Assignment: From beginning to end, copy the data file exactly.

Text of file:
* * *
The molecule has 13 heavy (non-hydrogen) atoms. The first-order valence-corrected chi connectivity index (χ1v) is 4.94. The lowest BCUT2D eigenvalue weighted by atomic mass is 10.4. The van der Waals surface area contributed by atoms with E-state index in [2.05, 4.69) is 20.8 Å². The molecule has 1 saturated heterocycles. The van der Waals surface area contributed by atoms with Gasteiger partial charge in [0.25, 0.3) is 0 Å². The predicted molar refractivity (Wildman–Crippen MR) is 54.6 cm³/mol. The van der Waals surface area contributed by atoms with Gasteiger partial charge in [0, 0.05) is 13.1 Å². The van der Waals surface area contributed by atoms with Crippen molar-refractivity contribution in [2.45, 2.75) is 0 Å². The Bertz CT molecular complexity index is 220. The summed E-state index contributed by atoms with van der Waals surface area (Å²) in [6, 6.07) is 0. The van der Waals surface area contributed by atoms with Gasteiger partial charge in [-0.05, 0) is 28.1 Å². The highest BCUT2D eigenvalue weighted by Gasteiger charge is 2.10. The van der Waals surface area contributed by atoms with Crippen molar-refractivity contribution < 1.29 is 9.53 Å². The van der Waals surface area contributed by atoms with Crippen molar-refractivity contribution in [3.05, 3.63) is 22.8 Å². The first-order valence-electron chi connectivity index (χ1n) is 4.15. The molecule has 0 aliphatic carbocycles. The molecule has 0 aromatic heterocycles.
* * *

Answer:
The molecule has 13 heavy (non-hydrogen) atoms. The first-order valence-corrected chi connectivity index (χ1v) is 4.94. The lowest BCUT2D eigenvalue weighted by atomic mass is 10.4. The van der Waals surface area contributed by atoms with E-state index in [2.05, 4.69) is 20.8 Å². The molecule has 1 saturated heterocycles. The van der Waals surface area contributed by atoms with Gasteiger partial charge in [0.25, 0.3) is 0 Å². The predicted molar refractivity (Wildman–Crippen MR) is 54.6 cm³/mol. The van der Waals surface area contributed by atoms with Gasteiger partial charge in [0, 0.05) is 13.1 Å². The van der Waals surface area contributed by atoms with Crippen molar-refractivity contribution in [2.45, 2.75) is 0 Å². The Bertz CT molecular complexity index is 220. The summed E-state index contributed by atoms with van der Waals surface area (Å²) in [6, 6.07) is 0. The van der Waals surface area contributed by atoms with Gasteiger partial charge in [-0.05, 0) is 28.1 Å². The highest BCUT2D eigenvalue weighted by Gasteiger charge is 2.10. The van der Waals surface area contributed by atoms with Crippen molar-refractivity contribution < 1.29 is 9.53 Å². The van der Waals surface area contributed by atoms with Crippen molar-refractivity contribution in [3.05, 3.63) is 22.8 Å². The first-order valence-electron chi connectivity index (χ1n) is 4.15. The molecule has 0 aliphatic carbocycles. The molecule has 0 aromatic heterocycles.